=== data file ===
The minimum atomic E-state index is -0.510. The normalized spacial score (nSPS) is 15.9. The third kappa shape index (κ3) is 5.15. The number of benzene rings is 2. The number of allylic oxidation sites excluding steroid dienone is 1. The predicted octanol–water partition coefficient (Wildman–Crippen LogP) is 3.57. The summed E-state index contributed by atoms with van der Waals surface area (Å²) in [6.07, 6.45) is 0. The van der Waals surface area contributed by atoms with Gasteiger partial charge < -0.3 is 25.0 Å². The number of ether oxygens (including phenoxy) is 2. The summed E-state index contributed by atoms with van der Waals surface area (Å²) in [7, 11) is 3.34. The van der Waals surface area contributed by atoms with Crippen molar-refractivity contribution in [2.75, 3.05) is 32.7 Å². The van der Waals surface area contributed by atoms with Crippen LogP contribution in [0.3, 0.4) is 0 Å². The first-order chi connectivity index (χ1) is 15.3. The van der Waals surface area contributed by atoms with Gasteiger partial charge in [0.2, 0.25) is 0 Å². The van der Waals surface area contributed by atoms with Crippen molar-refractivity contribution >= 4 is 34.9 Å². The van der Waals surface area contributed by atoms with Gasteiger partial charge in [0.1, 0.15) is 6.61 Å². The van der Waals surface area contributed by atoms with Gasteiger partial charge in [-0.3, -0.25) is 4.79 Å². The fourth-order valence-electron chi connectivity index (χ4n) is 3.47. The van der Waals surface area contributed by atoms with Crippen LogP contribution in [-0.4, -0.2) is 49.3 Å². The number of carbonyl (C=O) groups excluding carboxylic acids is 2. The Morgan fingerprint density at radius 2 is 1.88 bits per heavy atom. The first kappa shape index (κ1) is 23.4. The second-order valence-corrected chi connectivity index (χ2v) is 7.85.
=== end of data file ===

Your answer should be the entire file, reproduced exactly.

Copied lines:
The minimum atomic E-state index is -0.510. The normalized spacial score (nSPS) is 15.9. The third kappa shape index (κ3) is 5.15. The number of benzene rings is 2. The number of allylic oxidation sites excluding steroid dienone is 1. The predicted octanol–water partition coefficient (Wildman–Crippen LogP) is 3.57. The summed E-state index contributed by atoms with van der Waals surface area (Å²) in [6.07, 6.45) is 0. The van der Waals surface area contributed by atoms with Gasteiger partial charge < -0.3 is 25.0 Å². The number of ether oxygens (including phenoxy) is 2. The summed E-state index contributed by atoms with van der Waals surface area (Å²) in [7, 11) is 3.34. The van der Waals surface area contributed by atoms with Crippen molar-refractivity contribution in [2.75, 3.05) is 32.7 Å². The van der Waals surface area contributed by atoms with Crippen LogP contribution in [0.3, 0.4) is 0 Å². The first-order chi connectivity index (χ1) is 15.3. The van der Waals surface area contributed by atoms with Gasteiger partial charge in [0.2, 0.25) is 0 Å². The van der Waals surface area contributed by atoms with Crippen molar-refractivity contribution >= 4 is 34.9 Å². The van der Waals surface area contributed by atoms with Gasteiger partial charge in [0.1, 0.15) is 6.61 Å². The van der Waals surface area contributed by atoms with Gasteiger partial charge in [-0.3, -0.25) is 4.79 Å². The fourth-order valence-electron chi connectivity index (χ4n) is 3.47. The van der Waals surface area contributed by atoms with Crippen LogP contribution in [-0.4, -0.2) is 49.3 Å². The number of carbonyl (C=O) groups excluding carboxylic acids is 2. The Morgan fingerprint density at radius 2 is 1.88 bits per heavy atom. The first kappa shape index (κ1) is 23.4. The second-order valence-corrected chi connectivity index (χ2v) is 7.85.